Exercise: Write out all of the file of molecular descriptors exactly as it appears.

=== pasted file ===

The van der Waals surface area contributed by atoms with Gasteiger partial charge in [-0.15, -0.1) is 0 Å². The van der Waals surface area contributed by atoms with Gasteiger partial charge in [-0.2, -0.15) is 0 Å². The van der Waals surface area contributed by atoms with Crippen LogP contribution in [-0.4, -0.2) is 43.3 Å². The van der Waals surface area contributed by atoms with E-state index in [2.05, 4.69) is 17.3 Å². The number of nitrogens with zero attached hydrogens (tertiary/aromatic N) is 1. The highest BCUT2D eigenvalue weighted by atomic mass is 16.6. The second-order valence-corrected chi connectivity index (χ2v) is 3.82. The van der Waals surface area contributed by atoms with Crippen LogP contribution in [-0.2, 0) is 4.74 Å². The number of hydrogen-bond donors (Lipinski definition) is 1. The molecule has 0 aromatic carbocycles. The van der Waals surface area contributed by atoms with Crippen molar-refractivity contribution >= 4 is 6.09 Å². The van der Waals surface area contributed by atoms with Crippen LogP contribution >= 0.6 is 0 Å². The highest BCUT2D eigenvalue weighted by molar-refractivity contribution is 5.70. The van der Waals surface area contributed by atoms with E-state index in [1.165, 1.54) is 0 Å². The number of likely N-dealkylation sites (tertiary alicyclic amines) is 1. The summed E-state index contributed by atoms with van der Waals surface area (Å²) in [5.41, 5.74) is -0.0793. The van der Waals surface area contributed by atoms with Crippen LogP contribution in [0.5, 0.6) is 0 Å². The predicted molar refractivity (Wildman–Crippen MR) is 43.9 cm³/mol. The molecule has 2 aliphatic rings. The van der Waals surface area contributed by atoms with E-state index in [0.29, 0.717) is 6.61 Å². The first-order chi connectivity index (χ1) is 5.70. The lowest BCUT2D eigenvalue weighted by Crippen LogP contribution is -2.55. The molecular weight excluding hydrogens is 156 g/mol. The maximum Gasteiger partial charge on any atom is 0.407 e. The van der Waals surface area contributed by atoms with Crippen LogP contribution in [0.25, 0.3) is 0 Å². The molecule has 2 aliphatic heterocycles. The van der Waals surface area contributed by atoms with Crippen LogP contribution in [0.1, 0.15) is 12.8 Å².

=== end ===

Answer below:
The van der Waals surface area contributed by atoms with Gasteiger partial charge in [-0.15, -0.1) is 0 Å². The van der Waals surface area contributed by atoms with Gasteiger partial charge in [-0.2, -0.15) is 0 Å². The van der Waals surface area contributed by atoms with Crippen LogP contribution in [-0.4, -0.2) is 43.3 Å². The van der Waals surface area contributed by atoms with E-state index in [2.05, 4.69) is 17.3 Å². The number of nitrogens with zero attached hydrogens (tertiary/aromatic N) is 1. The highest BCUT2D eigenvalue weighted by atomic mass is 16.6. The second-order valence-corrected chi connectivity index (χ2v) is 3.82. The van der Waals surface area contributed by atoms with Crippen LogP contribution in [-0.2, 0) is 4.74 Å². The number of hydrogen-bond donors (Lipinski definition) is 1. The molecule has 0 aromatic carbocycles. The van der Waals surface area contributed by atoms with Crippen molar-refractivity contribution >= 4 is 6.09 Å². The van der Waals surface area contributed by atoms with Crippen LogP contribution >= 0.6 is 0 Å². The highest BCUT2D eigenvalue weighted by molar-refractivity contribution is 5.70. The van der Waals surface area contributed by atoms with E-state index in [1.165, 1.54) is 0 Å². The number of likely N-dealkylation sites (tertiary alicyclic amines) is 1. The summed E-state index contributed by atoms with van der Waals surface area (Å²) in [5.41, 5.74) is -0.0793. The van der Waals surface area contributed by atoms with Crippen LogP contribution in [0.5, 0.6) is 0 Å². The predicted molar refractivity (Wildman–Crippen MR) is 43.9 cm³/mol. The molecule has 2 aliphatic rings. The van der Waals surface area contributed by atoms with E-state index in [0.29, 0.717) is 6.61 Å². The first-order chi connectivity index (χ1) is 5.70. The lowest BCUT2D eigenvalue weighted by Crippen LogP contribution is -2.55. The molecular weight excluding hydrogens is 156 g/mol. The maximum Gasteiger partial charge on any atom is 0.407 e. The van der Waals surface area contributed by atoms with Crippen LogP contribution in [0.25, 0.3) is 0 Å². The molecule has 2 aliphatic heterocycles. The van der Waals surface area contributed by atoms with Crippen LogP contribution in [0.1, 0.15) is 12.8 Å².